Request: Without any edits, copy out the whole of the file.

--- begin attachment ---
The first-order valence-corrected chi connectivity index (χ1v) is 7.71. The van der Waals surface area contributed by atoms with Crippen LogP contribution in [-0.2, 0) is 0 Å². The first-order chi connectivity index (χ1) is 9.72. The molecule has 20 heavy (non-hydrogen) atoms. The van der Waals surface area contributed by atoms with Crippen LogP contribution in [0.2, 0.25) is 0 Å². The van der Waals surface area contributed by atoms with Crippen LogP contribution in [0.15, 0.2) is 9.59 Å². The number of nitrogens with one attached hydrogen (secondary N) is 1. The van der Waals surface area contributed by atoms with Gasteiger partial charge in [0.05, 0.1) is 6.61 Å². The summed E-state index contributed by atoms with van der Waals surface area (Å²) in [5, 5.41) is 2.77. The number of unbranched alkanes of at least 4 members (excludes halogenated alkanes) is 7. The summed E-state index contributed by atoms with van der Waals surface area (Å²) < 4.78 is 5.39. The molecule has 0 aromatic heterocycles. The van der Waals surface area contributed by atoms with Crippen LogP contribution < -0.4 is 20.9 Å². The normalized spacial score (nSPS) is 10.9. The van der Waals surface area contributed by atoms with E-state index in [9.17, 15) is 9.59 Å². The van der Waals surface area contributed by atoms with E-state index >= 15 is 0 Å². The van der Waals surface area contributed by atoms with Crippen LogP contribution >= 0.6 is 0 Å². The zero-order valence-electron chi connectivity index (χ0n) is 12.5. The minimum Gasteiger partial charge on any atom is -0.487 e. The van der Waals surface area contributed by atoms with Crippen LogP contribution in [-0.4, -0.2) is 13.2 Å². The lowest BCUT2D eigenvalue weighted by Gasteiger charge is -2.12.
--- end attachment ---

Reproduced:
The first-order valence-corrected chi connectivity index (χ1v) is 7.71. The van der Waals surface area contributed by atoms with Crippen LogP contribution in [-0.2, 0) is 0 Å². The first-order chi connectivity index (χ1) is 9.72. The molecule has 20 heavy (non-hydrogen) atoms. The van der Waals surface area contributed by atoms with Crippen LogP contribution in [0.2, 0.25) is 0 Å². The van der Waals surface area contributed by atoms with Crippen LogP contribution in [0.15, 0.2) is 9.59 Å². The number of nitrogens with one attached hydrogen (secondary N) is 1. The van der Waals surface area contributed by atoms with Gasteiger partial charge in [0.05, 0.1) is 6.61 Å². The summed E-state index contributed by atoms with van der Waals surface area (Å²) in [5, 5.41) is 2.77. The number of unbranched alkanes of at least 4 members (excludes halogenated alkanes) is 7. The summed E-state index contributed by atoms with van der Waals surface area (Å²) < 4.78 is 5.39. The molecule has 0 aromatic heterocycles. The van der Waals surface area contributed by atoms with Crippen LogP contribution < -0.4 is 20.9 Å². The normalized spacial score (nSPS) is 10.9. The van der Waals surface area contributed by atoms with E-state index in [9.17, 15) is 9.59 Å². The van der Waals surface area contributed by atoms with E-state index >= 15 is 0 Å². The van der Waals surface area contributed by atoms with Crippen LogP contribution >= 0.6 is 0 Å². The zero-order valence-electron chi connectivity index (χ0n) is 12.5. The minimum Gasteiger partial charge on any atom is -0.487 e. The van der Waals surface area contributed by atoms with Crippen LogP contribution in [-0.4, -0.2) is 13.2 Å². The lowest BCUT2D eigenvalue weighted by Gasteiger charge is -2.12.